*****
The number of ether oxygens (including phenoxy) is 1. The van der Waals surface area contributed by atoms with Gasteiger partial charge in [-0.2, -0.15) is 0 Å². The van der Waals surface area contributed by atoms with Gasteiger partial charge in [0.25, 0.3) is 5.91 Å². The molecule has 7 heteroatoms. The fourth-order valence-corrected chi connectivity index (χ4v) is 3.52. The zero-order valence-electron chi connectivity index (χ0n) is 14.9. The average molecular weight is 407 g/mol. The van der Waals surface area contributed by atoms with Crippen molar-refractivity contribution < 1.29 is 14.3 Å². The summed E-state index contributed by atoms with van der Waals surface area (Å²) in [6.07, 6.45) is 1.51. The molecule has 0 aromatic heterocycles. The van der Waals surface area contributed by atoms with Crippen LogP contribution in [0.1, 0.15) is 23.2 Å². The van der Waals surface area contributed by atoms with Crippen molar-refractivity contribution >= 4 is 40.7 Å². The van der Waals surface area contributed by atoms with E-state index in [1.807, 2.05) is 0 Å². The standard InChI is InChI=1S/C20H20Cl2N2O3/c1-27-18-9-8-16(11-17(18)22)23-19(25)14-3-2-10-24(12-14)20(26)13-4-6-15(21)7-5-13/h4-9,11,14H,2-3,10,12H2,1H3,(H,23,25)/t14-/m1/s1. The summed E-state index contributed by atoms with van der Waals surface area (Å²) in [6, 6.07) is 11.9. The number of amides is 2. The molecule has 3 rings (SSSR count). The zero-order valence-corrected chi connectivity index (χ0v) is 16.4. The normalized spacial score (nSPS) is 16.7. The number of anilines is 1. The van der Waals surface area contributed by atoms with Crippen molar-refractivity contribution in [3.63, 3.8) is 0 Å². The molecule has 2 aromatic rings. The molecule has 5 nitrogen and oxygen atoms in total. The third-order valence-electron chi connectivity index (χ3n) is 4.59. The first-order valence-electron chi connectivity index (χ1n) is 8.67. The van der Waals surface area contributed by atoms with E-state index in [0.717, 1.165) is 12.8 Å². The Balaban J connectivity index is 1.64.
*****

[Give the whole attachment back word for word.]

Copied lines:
The number of ether oxygens (including phenoxy) is 1. The van der Waals surface area contributed by atoms with Gasteiger partial charge in [-0.2, -0.15) is 0 Å². The van der Waals surface area contributed by atoms with Gasteiger partial charge in [0.25, 0.3) is 5.91 Å². The molecule has 7 heteroatoms. The fourth-order valence-corrected chi connectivity index (χ4v) is 3.52. The zero-order valence-electron chi connectivity index (χ0n) is 14.9. The average molecular weight is 407 g/mol. The van der Waals surface area contributed by atoms with Crippen molar-refractivity contribution < 1.29 is 14.3 Å². The summed E-state index contributed by atoms with van der Waals surface area (Å²) in [6.07, 6.45) is 1.51. The molecule has 0 aromatic heterocycles. The van der Waals surface area contributed by atoms with Crippen LogP contribution in [0.1, 0.15) is 23.2 Å². The van der Waals surface area contributed by atoms with Crippen molar-refractivity contribution >= 4 is 40.7 Å². The van der Waals surface area contributed by atoms with E-state index in [1.807, 2.05) is 0 Å². The standard InChI is InChI=1S/C20H20Cl2N2O3/c1-27-18-9-8-16(11-17(18)22)23-19(25)14-3-2-10-24(12-14)20(26)13-4-6-15(21)7-5-13/h4-9,11,14H,2-3,10,12H2,1H3,(H,23,25)/t14-/m1/s1. The summed E-state index contributed by atoms with van der Waals surface area (Å²) in [6, 6.07) is 11.9. The number of amides is 2. The molecule has 3 rings (SSSR count). The zero-order valence-corrected chi connectivity index (χ0v) is 16.4. The normalized spacial score (nSPS) is 16.7. The number of anilines is 1. The van der Waals surface area contributed by atoms with Crippen molar-refractivity contribution in [3.63, 3.8) is 0 Å². The molecule has 2 aromatic rings. The molecule has 5 nitrogen and oxygen atoms in total. The third-order valence-electron chi connectivity index (χ3n) is 4.59. The first-order valence-electron chi connectivity index (χ1n) is 8.67. The van der Waals surface area contributed by atoms with E-state index in [0.717, 1.165) is 12.8 Å². The Balaban J connectivity index is 1.64.